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The Pamphlet Collection of Sir Robert Stout: Volume 70

Age of the Art

Age of the Art.

As to the date at which the Maoris commenced to work greenstone, we have only the uncertain traditions which I have already narrated. It is very probable, however, that the North Island had been long colonised before it was known. This would still he probable even if credit could be given to the story of Ngahue bringing back a single stone to Hawaiki, and making implements and ornaments of it, a story which Mr. Tregear thinks we probably do not rightly understand, for the place where that stone was obtained would have to be discovered anew. Mr. Stack thinks, as will be seen from his answers (Nos. 4 and 5), that Ngatiwairangi occupied the West Coast in very early times, and that the story told him at the Thames that a hei-tiki held by the natives there iras brought by their ancestor Marutuahu from Hawaiki may indicate that some of the Taranaki and Cook Strait people obtained greenstone from these Ngatiwairangi at a very early date, long before it became widely known. This seems very probable, as Ngatiwairangi, working up only small quantities, would not for a long time push a very active trade, and would probably keep the secret of the locality where the stone was found. It did not, in all probability, get extensively into use until visitors were allowed to seare h for it and carry it away in bulk, or came as invaders and did this without permission; though no doubt travellers from the greenstone coast spread a certain amount among their distant friends and relatives. "Not-withstanding," says Cook, "the divided and hostile state in which the New-Zealanders live, travelling strangers who come with no ill-design are well received and entertained during their stay, which, however, it is expected will be no longer than is requisite to transact the business they; come upon. Thus it is that a trade for poenanmoo, or green talc, is carried on throughout the whole Northern Island."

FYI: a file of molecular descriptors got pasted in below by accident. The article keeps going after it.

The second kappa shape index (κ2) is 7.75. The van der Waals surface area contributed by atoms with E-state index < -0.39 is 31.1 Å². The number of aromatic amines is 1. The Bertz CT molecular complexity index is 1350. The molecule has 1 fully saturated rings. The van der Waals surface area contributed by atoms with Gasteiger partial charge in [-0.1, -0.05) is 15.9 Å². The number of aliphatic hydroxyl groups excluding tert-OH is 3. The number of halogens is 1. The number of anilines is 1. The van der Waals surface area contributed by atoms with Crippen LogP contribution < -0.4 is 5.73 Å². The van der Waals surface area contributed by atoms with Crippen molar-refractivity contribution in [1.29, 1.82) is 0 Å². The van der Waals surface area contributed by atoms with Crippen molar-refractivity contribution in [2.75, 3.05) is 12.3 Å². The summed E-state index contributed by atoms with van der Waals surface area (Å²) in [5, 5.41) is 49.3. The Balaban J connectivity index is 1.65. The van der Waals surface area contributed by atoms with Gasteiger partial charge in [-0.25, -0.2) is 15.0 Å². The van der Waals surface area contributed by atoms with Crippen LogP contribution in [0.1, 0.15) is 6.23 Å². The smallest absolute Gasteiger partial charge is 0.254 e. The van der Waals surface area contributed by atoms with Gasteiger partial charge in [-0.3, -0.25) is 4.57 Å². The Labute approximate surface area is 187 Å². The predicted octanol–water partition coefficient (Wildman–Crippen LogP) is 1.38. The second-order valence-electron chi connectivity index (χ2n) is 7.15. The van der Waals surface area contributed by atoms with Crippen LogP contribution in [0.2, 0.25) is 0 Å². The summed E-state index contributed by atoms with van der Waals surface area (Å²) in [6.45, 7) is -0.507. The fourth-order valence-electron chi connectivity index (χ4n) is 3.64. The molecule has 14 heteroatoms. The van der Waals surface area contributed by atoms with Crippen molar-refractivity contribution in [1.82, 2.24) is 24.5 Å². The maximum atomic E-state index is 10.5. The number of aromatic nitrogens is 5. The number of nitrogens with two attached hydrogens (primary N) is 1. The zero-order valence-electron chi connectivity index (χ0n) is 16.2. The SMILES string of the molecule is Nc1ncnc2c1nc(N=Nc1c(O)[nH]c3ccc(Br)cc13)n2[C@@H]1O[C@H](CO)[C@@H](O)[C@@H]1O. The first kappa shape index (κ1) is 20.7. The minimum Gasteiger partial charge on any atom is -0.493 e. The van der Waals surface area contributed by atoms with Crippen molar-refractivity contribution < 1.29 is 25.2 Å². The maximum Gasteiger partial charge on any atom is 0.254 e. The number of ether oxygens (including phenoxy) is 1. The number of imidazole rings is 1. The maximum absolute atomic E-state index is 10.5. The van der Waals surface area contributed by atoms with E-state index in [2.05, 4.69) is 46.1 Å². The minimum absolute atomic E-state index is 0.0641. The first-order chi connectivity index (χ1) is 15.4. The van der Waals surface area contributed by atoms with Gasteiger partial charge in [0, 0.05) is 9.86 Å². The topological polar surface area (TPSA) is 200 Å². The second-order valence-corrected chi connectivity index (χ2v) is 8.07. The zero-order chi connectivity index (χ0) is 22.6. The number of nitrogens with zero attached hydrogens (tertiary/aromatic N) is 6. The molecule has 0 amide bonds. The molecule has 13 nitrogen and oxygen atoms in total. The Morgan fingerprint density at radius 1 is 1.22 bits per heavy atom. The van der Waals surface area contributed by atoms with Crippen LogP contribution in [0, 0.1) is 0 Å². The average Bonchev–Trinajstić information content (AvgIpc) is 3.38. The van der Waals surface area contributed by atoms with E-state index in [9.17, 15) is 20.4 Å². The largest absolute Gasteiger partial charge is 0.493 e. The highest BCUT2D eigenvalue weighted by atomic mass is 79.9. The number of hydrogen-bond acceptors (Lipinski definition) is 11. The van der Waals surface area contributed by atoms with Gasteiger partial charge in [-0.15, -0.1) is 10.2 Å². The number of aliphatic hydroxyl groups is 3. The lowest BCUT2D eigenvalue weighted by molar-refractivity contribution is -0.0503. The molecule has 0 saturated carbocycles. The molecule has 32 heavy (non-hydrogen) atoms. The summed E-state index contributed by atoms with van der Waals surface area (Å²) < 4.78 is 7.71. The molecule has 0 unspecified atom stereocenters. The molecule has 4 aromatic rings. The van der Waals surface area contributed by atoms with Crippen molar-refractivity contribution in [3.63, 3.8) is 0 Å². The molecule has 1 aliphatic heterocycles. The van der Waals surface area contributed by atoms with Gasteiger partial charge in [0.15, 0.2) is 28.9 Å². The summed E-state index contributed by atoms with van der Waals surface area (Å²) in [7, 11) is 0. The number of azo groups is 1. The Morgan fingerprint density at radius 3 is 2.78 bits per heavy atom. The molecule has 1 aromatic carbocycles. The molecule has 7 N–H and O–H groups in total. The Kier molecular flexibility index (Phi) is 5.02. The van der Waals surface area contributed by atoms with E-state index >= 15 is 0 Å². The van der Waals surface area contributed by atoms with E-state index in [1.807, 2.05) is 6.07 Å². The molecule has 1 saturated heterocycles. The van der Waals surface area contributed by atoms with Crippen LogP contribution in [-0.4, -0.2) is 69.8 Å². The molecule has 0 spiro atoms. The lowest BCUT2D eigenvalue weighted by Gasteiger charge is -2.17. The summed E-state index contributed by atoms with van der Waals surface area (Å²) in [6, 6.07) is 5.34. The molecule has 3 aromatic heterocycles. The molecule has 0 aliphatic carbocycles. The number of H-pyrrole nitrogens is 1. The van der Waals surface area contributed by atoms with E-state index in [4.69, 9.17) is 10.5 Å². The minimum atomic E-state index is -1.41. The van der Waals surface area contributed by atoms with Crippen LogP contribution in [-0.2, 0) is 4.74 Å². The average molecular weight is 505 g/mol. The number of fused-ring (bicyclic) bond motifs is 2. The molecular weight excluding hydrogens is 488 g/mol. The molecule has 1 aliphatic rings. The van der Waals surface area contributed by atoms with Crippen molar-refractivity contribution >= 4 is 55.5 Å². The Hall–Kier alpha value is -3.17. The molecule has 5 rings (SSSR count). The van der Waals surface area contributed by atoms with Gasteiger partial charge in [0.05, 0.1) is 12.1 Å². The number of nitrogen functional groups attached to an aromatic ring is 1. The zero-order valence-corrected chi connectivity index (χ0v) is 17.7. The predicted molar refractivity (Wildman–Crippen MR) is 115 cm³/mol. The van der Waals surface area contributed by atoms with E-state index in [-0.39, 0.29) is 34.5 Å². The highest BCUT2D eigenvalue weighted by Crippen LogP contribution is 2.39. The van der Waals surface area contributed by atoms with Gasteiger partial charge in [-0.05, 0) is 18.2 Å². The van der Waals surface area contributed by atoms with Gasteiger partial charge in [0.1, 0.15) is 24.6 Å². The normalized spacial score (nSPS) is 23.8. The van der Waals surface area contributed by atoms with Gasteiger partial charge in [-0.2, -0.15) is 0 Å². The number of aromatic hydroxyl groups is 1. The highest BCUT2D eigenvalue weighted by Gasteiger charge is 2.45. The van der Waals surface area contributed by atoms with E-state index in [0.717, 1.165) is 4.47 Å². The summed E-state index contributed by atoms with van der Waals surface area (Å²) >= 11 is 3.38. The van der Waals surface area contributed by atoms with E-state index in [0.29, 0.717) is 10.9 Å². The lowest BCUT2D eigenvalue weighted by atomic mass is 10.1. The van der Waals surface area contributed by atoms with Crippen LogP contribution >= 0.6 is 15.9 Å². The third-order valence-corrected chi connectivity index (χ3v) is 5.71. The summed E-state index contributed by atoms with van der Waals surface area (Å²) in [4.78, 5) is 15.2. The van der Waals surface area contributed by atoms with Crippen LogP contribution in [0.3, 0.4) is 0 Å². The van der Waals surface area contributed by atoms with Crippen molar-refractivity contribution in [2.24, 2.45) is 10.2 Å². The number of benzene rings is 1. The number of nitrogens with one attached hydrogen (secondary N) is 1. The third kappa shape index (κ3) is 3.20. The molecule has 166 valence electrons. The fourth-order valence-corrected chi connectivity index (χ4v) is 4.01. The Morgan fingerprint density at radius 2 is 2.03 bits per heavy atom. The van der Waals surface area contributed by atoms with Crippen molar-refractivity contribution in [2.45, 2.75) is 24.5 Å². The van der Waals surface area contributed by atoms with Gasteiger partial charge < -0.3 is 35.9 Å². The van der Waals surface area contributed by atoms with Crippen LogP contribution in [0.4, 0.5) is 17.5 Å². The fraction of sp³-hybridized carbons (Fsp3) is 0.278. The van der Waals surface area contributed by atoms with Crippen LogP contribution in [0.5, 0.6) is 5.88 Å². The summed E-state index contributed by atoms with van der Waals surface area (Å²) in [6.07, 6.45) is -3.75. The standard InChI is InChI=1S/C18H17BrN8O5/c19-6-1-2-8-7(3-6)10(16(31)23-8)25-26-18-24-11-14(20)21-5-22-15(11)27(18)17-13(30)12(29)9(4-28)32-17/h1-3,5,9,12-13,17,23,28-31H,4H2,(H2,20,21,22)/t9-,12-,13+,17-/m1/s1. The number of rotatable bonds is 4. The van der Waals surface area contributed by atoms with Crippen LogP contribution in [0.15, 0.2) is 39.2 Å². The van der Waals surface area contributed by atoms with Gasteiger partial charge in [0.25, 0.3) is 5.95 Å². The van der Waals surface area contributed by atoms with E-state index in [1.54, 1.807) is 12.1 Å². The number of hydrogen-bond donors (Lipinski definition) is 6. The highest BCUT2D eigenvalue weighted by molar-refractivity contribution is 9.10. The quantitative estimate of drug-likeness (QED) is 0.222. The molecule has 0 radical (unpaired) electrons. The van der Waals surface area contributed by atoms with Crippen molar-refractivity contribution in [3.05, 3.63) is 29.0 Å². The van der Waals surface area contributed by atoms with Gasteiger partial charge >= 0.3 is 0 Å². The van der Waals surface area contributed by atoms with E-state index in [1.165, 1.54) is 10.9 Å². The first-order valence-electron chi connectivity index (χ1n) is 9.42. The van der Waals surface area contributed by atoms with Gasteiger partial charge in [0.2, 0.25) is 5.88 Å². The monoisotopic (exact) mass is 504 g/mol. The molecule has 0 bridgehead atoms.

If it be the case that the Waitaha, who, according to Mr. Stack, must have flourished in this Island before 1577, and whose destruction by Ngatimamoe began about that date, were the people who destroyed the moa (Dinornis) and the pouakai (Harpagornis), then there is some evidence, though it cannot be deemed very satisfactory, that the Waitaha had something to do with greenstone. The recent observations of page 19 Mr. H. O. Forbes at Monck's Cave, Banks Pensinsula, point in this direction. The cave was at some remote period closed by a landslip and for many years the colonists have carted away the slipped material for road-making. In this way the existence of the cave was discovered quite recently. The cave was found to be in the condition in which its Maori inhabitants had temporarily left it when the slip occurred. On the floor were found beautifully-made implements of greenstone. Scattered about were numerous largish fragments of moo-bone, and fish-hooks and barbed spear-tips of the same material. On the surface were bones of swans, a bird extinct beyond the memory of man in New Zealand. "Just below the surface of an untouched part of the midden," says Mr. Forbes (Trans: N.Z. Inst., vol. xxiii., p. 374), "I myself picked out pieces of moa-egg shells, each with its internal epidermis perfectly preserved."

Whatever other evidence there may be, there is nothing in this absolutely to refute the idea that these objects may have lain for generations—perhaps for centuries—in a dry cave to which the air had so little access that its dryness was always preserved, as even in the destructive climate of Punk Island the eggshell of the great auk is sometimes found when taken from the ground to have the epidermis still adhering to it It can only be offered as suggesting that the owners of these implements knew the moa and its eggs. Mr. Forbes has kindly given me the opportunity of inspecting the eggshell in his possession. The pieces are small, and if preserved in undisturbed dry ground may be very old. The greenstone objects in the Christchurch Museum taken from this cave are indistinguishable from those constantly found in Maori camps.